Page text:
A practice I have recommended to many clients that are challenged with getting an accurate assessment of project progress on traditional life cycle (waterfall) projects is the use of inch-pebbles. By decomposing each activity in the overall work breakdown structure to as atomic a state as possible, progress can be reported objectively as being done or not done.
However, the ubiquitous concern that is always raised is that it is impractical to sub-divide certain activities to be below X days (where X is the desired level of control granularity).
My response to this concern is that the apparent inability to sub-divide an activity further does not imply that it cannot be measured objectively which is really what we are trying to do – get away from the evil of having tasks (and by association projects) get to 80% complete in an expected time frame and then to take forever to get to 100% complete.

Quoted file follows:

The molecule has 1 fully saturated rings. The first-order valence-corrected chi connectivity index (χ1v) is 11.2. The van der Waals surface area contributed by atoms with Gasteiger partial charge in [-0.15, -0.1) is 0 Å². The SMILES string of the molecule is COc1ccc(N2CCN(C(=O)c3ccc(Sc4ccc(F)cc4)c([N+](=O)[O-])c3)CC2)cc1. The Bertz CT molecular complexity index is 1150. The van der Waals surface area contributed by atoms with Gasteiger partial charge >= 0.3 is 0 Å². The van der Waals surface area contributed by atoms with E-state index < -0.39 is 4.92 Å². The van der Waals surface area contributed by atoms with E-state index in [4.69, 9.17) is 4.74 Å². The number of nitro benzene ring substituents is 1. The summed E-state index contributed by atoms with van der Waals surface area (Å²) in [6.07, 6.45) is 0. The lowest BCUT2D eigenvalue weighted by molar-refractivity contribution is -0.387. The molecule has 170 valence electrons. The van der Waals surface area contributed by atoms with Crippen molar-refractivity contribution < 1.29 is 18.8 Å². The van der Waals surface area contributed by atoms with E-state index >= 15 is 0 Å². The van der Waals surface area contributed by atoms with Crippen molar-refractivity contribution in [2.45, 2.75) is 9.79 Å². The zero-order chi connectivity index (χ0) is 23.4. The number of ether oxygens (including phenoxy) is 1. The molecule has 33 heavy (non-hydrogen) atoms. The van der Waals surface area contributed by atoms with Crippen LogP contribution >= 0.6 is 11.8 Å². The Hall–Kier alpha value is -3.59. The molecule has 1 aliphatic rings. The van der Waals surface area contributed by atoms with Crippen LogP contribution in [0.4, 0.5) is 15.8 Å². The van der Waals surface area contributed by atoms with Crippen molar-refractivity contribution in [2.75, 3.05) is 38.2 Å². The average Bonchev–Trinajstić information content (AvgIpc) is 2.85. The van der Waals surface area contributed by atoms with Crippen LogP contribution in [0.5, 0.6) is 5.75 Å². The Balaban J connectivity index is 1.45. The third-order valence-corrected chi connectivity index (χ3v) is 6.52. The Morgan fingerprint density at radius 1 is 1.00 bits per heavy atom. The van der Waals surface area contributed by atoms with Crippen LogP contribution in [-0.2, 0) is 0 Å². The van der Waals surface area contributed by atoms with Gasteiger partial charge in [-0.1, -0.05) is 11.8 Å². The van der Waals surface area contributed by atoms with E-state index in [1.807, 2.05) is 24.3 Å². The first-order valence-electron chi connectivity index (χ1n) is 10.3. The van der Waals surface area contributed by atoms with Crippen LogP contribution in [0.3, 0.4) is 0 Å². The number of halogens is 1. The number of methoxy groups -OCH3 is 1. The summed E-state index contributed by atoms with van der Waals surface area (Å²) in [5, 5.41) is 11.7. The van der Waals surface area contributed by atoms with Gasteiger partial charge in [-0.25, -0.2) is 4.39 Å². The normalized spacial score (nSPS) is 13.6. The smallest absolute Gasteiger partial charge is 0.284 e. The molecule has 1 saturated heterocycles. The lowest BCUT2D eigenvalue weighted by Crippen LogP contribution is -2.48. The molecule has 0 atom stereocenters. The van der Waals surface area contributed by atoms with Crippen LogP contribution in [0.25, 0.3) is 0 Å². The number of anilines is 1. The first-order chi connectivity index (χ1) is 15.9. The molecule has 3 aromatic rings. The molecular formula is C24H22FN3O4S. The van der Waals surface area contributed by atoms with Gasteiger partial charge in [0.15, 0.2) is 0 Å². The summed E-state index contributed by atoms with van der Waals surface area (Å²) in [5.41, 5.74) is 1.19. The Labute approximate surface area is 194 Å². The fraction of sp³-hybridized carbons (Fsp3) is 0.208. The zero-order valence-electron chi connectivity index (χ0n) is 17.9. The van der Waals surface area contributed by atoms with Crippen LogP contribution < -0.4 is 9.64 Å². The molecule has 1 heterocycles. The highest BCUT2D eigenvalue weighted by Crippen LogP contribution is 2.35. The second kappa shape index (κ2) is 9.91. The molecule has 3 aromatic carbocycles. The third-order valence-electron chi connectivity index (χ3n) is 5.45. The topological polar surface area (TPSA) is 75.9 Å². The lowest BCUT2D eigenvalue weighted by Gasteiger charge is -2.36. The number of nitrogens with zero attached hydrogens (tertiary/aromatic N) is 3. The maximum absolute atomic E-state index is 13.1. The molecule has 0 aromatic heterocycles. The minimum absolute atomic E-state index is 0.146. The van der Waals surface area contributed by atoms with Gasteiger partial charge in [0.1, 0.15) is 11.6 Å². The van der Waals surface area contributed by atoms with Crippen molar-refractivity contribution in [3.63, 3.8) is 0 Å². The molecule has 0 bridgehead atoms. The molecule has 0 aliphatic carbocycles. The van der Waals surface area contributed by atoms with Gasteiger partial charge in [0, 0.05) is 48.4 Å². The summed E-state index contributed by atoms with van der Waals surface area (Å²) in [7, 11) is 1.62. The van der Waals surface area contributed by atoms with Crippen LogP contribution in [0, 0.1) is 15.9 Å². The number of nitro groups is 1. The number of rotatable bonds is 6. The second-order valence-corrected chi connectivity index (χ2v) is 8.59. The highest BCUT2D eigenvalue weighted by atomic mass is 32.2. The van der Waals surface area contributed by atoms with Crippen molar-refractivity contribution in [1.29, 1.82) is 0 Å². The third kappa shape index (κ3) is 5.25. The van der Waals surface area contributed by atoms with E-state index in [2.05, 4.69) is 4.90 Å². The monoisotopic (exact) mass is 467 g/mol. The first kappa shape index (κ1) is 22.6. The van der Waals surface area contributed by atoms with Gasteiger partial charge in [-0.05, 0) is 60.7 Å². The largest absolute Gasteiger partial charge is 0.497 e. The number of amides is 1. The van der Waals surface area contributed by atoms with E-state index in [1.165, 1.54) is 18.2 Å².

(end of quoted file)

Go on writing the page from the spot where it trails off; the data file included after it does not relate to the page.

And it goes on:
A good example of this concern is coding a software module. It may seem to be an atomic activity, but it is rare that a developer will just start coding and continue in a linear fashion until it is done – chances are they are doing some sort of sub-division and working on each component of the module in turn OR they are first designing the “skeleton” and then fleshing out each limb. Regardless of the approach, a quantitative approach could be used for progress reporting – whether that is in terms of screens, function points, user cases, interfaces or stored procedures.
A similar example is a design document – if it is going to take more than a week to complete the first draft of the document, surely there is a defined table of contents or structure to it that could lend itself to quantitative measurement.
What we are trying to achieve is to decompose work activities to the point where their completion can be assessed using a 0/100 reporting model OR so that progress can be accurately estimated using parametric or quantitative methods.
So here’s my challenge to you – are the lengthy durations of your project tasks due to necessity or inertia?